A software-defined data center reshapes IT operations. It gives admins programmatic control, instead of clicking through a GUI, which presents a significant change in their day-to-day activities.
To effectively deploy and manage a software-defined data center (SDDC), IT staff needs to learn new skills and understand new products. For example, one aim of an SDDC architecture is to eliminate the manual IT tasks that are routine and repeatable, which requires skills to automate deployments and user-support tasks.
Familiarize yourself with these four skills, and their related tool sets, before you implement an SDDC architecture.
Data center automation
One obvious area to study, as mentioned above, is the automation tools that will be at the core of your SDDC architecture. It might be VMware's vRealize Operations, Cisco Unified Computing System Director or even an OpenStack distribution. Whichever tool you choose, it will be the core around which your SDDC architecture is built and will drive and control all other technical components. Understand how the tool is built and operated, as well as its limitations. For example, you will likely need to integrate this core automation tool with other software-defined components for more efficient management.
The software that makes up an SDDC architecture will not be entirely built by one vendor. As mentioned above, you might need to build integration between your core automation tool and the additional software-defined parts -- such as networking and storage -- in your data center. For example, your main automation tool might not have native integration with your backup system. To achieve software-defined backup, you might need to build the integration scripts that allow your core automation tool to manage the backup software.
There will also be parts of your SDDC architecture that are unique to your environment. Perhaps you'll need to integrate SAP HANA provisioning into an SDDC deployment workflow. Or maybe you'll need to update a configuration management system when you provision a new network in your SDDC. You will need to write code to build automation and integrate these various components.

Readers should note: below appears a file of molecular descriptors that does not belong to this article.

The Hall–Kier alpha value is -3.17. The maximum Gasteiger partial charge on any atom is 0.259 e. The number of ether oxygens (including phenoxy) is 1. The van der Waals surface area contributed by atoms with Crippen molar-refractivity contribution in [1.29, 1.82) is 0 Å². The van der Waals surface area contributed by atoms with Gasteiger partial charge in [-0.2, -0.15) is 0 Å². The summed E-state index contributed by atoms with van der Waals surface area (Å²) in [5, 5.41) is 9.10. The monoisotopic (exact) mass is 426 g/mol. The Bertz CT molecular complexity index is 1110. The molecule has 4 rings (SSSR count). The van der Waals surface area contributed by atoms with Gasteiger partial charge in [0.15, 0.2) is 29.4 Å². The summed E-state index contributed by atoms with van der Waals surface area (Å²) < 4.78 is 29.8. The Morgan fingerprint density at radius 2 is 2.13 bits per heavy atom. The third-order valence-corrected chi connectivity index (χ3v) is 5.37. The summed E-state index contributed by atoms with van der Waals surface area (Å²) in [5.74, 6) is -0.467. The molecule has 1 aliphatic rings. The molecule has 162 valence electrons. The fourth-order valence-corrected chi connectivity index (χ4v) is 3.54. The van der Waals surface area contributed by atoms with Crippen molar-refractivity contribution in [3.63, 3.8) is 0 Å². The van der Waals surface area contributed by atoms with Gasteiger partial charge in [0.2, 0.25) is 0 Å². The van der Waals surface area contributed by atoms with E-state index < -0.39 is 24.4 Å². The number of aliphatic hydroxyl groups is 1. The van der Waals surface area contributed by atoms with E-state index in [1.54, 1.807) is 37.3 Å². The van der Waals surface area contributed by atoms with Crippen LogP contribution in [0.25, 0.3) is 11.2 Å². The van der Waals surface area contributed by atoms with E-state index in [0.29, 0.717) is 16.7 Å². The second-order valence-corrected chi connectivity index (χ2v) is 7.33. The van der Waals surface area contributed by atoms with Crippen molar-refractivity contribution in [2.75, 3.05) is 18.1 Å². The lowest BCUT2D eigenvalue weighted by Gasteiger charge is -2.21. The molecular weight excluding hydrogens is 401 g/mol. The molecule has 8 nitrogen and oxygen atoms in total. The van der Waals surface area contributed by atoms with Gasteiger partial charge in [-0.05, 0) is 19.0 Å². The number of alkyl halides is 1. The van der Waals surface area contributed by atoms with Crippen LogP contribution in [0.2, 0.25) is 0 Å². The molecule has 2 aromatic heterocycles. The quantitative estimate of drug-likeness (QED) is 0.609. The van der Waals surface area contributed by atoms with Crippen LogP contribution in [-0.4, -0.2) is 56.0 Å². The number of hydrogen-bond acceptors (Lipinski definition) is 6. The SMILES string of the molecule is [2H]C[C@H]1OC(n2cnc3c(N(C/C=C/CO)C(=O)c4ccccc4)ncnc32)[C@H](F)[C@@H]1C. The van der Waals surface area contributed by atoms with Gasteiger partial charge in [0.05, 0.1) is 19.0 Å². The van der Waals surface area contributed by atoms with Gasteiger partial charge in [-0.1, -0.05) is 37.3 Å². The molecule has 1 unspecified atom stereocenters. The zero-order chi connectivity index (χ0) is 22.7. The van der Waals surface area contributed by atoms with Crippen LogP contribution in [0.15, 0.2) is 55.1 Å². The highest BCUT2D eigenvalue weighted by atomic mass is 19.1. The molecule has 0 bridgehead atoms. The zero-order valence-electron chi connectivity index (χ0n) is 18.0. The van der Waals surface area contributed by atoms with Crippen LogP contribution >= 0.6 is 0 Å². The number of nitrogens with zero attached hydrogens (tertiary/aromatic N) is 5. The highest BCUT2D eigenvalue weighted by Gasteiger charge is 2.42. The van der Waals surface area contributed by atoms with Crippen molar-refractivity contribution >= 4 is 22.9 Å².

Key SDDC terminology
Before planning your software-defined data center, make sure you know the lingo.
The good news is that you probably won't need to use a heavyweight programming language like C++ or Java. Instead, you will be able to use a more approachable scripting language like PowerShell or Python. To help fill in any gaps, learn at least one coding language and write your own scripts. In addition, the primary users of an SDDC are application developers, so you should spend a little time writing code to help you better understand them and their needs.
Interacting with APIs
Many scripting tasks will include the integration of APIs from multiple products. An API directs an SDDC architecture to take action, complete tasks or to report information. Calls to an API are the SDDC equivalent of clicking in the GUI. For example, your SDDC automation tool may not directly support your converged backup product, so you will need to use some scripting to enable the SDDC tool to create new backup policies in the converged backup.
Develop adjacent skills
Just as virtualization broke down IT silos, SDDC deployment will break those barriers down further and require teams to have even broader skills. SDDC software self-manages many IT products, so there's less of a need to understand those details. But software vendors are less likely to automate the integration with other products, so you must know how the different technologies interact.
For example, if your current skills are in virtualization and storage, then you could add networking or backup and recovery skills. It's even better to understand the business impact of your SDDC. Learn how the technology you configure affects the business' ability to develop new efficiencies.
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